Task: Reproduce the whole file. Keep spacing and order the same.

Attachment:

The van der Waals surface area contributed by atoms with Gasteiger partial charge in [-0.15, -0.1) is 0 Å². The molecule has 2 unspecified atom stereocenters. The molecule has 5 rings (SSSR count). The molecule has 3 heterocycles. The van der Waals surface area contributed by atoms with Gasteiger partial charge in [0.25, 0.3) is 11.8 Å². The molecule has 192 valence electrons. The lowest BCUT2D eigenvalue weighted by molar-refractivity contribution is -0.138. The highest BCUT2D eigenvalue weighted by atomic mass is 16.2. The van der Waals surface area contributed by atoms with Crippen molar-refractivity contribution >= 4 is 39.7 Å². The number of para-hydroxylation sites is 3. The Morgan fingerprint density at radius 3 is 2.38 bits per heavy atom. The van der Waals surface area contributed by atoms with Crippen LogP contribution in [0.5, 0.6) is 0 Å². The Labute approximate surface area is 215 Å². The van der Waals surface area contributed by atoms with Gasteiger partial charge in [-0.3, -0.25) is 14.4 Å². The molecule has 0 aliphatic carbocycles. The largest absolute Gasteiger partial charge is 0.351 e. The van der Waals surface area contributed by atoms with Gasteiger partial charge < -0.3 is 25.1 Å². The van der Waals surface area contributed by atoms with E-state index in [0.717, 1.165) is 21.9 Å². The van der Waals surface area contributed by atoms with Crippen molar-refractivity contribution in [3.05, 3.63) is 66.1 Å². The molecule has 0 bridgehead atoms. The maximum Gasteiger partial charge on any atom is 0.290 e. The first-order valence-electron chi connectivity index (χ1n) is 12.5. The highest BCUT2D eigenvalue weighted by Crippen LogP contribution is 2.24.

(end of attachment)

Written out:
The van der Waals surface area contributed by atoms with Gasteiger partial charge in [-0.15, -0.1) is 0 Å². The molecule has 2 unspecified atom stereocenters. The molecule has 5 rings (SSSR count). The molecule has 3 heterocycles. The van der Waals surface area contributed by atoms with Gasteiger partial charge in [0.25, 0.3) is 11.8 Å². The molecule has 192 valence electrons. The lowest BCUT2D eigenvalue weighted by molar-refractivity contribution is -0.138. The highest BCUT2D eigenvalue weighted by atomic mass is 16.2. The van der Waals surface area contributed by atoms with Crippen molar-refractivity contribution >= 4 is 39.7 Å². The number of para-hydroxylation sites is 3. The Morgan fingerprint density at radius 3 is 2.38 bits per heavy atom. The van der Waals surface area contributed by atoms with Crippen LogP contribution in [0.5, 0.6) is 0 Å². The Labute approximate surface area is 215 Å². The van der Waals surface area contributed by atoms with Gasteiger partial charge in [-0.3, -0.25) is 14.4 Å². The molecule has 0 aliphatic carbocycles. The largest absolute Gasteiger partial charge is 0.351 e. The van der Waals surface area contributed by atoms with Gasteiger partial charge < -0.3 is 25.1 Å². The van der Waals surface area contributed by atoms with E-state index in [0.717, 1.165) is 21.9 Å². The van der Waals surface area contributed by atoms with Crippen molar-refractivity contribution in [3.05, 3.63) is 66.1 Å². The molecule has 0 bridgehead atoms. The maximum Gasteiger partial charge on any atom is 0.290 e. The first-order valence-electron chi connectivity index (χ1n) is 12.5. The highest BCUT2D eigenvalue weighted by Crippen LogP contribution is 2.24.